Disasters on campus: A cross-sectional survey of college EMS systems’ preparedness to respond to mass casualty incidents


  • Matthew A. Tovar, BS
  • Catherine H. Zwemer, BS
  • Christopher M. Wend, BS
  • Andrew C. Meltzer, MD
  • Babak Sarani, MD
  • James P. Phillips, MD




collegiate emergency medical services, mass casualty incidents, emergency preparedness


Objective: The objective of this study was to assess the training and readiness levels of Collegiate Emergency Medical Service (EMS) providers to respond to mass casualty incidents (MCIs).

Methods: An anonymous cross-sectional survey of Collegiate EMS providers was performed.

Participants: Participants were US-based EMS providers affiliated with the National Collegiate

Emergency Medical Services Foundation.

Outcome measures: The main outcome measures were levels of EMS experience and MCI training, subjective readiness levels for responding to various MCI scenarios, and analyzing the effect of the COVID-19 pandemic on MCI response capabilities.

Results: Respondents had a median age of 21 years (interquartile range IQR 20, 22), with 86 percent (n = 96/112) being trained to the Emergency Medical Technician-Basic level. Providers reported participating in an average of 1.6 MCI trainings over the last four years (IQR, 1.0, 2.2). Subjective MCI response readiness levels were highest with active assailant attacks followed by large event evacuations, natural disasters, hazardous material (HAZMAT) incidents, targeted automobile ramming attacks, explosions, and finally bioweapons release. Disparate to this, only 18 percent of participants reported training in the fundamentals of tactical and disaster medicine. With respect to the effect of the COVID-19 pandemic on MCI readiness, 27 percent of respondents reported being less prepared, and there was a statistically significant decrease in subjective readiness to respond to HAZMAT incidents.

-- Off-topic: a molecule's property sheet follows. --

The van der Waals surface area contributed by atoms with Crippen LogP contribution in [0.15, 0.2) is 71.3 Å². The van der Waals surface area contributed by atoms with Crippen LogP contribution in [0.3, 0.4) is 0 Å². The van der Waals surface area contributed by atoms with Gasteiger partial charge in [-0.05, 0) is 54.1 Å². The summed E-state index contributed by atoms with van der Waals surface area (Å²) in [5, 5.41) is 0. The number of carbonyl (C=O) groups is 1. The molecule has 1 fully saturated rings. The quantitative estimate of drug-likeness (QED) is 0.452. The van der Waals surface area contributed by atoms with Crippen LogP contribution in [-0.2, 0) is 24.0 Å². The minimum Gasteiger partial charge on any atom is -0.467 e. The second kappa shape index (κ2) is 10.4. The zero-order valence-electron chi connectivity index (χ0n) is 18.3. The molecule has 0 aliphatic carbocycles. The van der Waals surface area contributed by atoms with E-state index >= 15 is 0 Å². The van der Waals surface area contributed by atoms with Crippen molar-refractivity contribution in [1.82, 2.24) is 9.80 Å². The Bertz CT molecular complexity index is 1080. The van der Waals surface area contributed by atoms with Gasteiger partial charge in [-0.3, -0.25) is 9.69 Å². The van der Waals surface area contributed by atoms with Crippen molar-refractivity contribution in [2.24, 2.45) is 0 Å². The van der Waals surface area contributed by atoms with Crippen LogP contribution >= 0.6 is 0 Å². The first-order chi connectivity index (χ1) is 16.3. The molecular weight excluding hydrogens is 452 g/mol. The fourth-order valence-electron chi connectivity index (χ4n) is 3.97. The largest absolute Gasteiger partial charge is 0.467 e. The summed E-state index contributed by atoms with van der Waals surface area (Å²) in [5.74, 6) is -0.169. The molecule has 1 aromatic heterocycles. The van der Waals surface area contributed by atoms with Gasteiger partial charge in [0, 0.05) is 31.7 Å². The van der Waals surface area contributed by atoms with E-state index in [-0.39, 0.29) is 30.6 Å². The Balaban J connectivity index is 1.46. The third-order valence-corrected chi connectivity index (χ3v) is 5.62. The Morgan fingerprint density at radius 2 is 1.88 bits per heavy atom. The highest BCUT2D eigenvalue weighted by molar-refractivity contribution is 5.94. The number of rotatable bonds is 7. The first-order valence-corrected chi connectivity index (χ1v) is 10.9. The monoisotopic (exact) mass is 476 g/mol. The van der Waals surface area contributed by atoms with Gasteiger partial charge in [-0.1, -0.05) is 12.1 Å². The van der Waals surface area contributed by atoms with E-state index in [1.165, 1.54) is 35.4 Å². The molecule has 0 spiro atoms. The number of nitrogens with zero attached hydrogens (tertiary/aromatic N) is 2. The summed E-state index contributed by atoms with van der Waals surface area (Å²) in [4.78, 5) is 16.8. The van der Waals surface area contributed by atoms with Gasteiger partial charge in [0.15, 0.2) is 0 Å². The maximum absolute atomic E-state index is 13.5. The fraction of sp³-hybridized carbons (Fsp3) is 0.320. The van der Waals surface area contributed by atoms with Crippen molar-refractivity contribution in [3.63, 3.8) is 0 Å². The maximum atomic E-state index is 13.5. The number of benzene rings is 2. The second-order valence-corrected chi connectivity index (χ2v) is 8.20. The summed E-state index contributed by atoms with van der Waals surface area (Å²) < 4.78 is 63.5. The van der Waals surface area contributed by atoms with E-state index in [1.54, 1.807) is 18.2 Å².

Conclusion: Given low rates of MCI training but high rates of self-assessed MCI preparedness, respondents may overestimate their readiness to adequately respond to the complexity of a real-world MCI. More objective assessment measures are needed to evaluate provider preparedness.

Author Biographies

Matthew A. Tovar, BS

Medical Student, School of Medicine and Health Sciences, George Washington University, Washington, DC

Catherine H. Zwemer, BS

Medical Student, School of Medicine and Health Sciences, George Washington University, Washington, DC

Christopher M. Wend, BS

Medical Student, School of Medicine and Health Sciences, George Washington University, Washington, DC

Andrew C. Meltzer, MD

Associate Professor of Emergency Medicine, Department of Emergency Medicine, School of Medicine and Health Sciences, George Washington University, Washington, DC

Babak Sarani, MD

Professor of Surgery, Chief of Trauma and Acute Care Surgery, Center for Trauma and Critical Care, George Washington University Hospital, Washington, DC

James P. Phillips, MD

Assistant Professor of Emergency Medicine, Chief of Disaster and Operational Medicine Section, Department of Emergency Medicine, School of Medicine and Health Sciences, George Washington University, Washington, DC


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How to Cite

Tovar, BS, M. A., C. H. Zwemer, BS, C. M. Wend, BS, A. C. Meltzer, MD, B. Sarani, MD, and J. P. Phillips, MD. “Disasters on Campus: A Cross-Sectional Survey of College EMS systems’ Preparedness to Respond to Mass Casualty Incidents”. American Journal of Disaster Medicine, vol. 16, no. 4, Dec. 2021, pp. 271-95, doi:10.5055/ajdm.2021.0411.